There are two forces pulling at the nation state in two different directions. One is centrifugal; pulling outwards, away from the nation state. The other is centripetal; pulling inwards.

The centrifugal force is evident in the growing power of multinational institutions, e.g. SADC, AU, UN, IMF. AfCFTA, etc. The nation state cannot help but surrender some of its power and sovereignty outwards and away to multinational institutions. These multinational institutions become collective governments acting on behalf and mediating some of the interests of the nation state. The nation state is compelled by international economic, political and social forces to throw its lot with multinational institutions and in the process surrender part of its sovereignty. This trend, at an underlying level, is driven by the globalisation of the world economy. This globalisation has ensured the speedy establishment of regional economic, political and social institutions.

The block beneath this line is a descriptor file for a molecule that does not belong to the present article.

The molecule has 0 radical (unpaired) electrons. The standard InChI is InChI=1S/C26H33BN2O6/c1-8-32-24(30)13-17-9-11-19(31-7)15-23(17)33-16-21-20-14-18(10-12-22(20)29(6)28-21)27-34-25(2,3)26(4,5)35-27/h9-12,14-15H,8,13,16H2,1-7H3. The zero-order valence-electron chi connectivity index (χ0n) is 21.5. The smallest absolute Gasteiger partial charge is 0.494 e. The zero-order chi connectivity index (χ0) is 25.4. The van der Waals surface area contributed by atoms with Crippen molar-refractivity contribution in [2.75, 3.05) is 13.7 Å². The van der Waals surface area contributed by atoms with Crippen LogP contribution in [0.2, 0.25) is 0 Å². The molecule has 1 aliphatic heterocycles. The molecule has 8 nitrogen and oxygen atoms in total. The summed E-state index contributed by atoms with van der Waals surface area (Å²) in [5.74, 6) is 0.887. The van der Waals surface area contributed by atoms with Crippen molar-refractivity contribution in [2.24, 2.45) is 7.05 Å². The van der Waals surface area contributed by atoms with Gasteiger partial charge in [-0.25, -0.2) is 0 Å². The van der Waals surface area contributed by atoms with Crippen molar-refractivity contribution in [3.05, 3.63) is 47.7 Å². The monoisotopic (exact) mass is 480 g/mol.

The growing strength of multinational institutions is not in itself a negative development. At one level it can be seen as the harmonisation of international governance, bringing nations together and giving smaller and weaker nations the forum to raise their concerns. So it can be seen as the democratisation of world politics and economics at a level higher than the nation state. The issue however is that the positives do not happen on their own, they have to be worked for by the nation state within the institutions it belongs to.

The centripetal force is evidenced by the growing activism and power of non-governmental institutions (NGIs or NGOs) within the nation state. The growing power and activism of these institutions is the result of the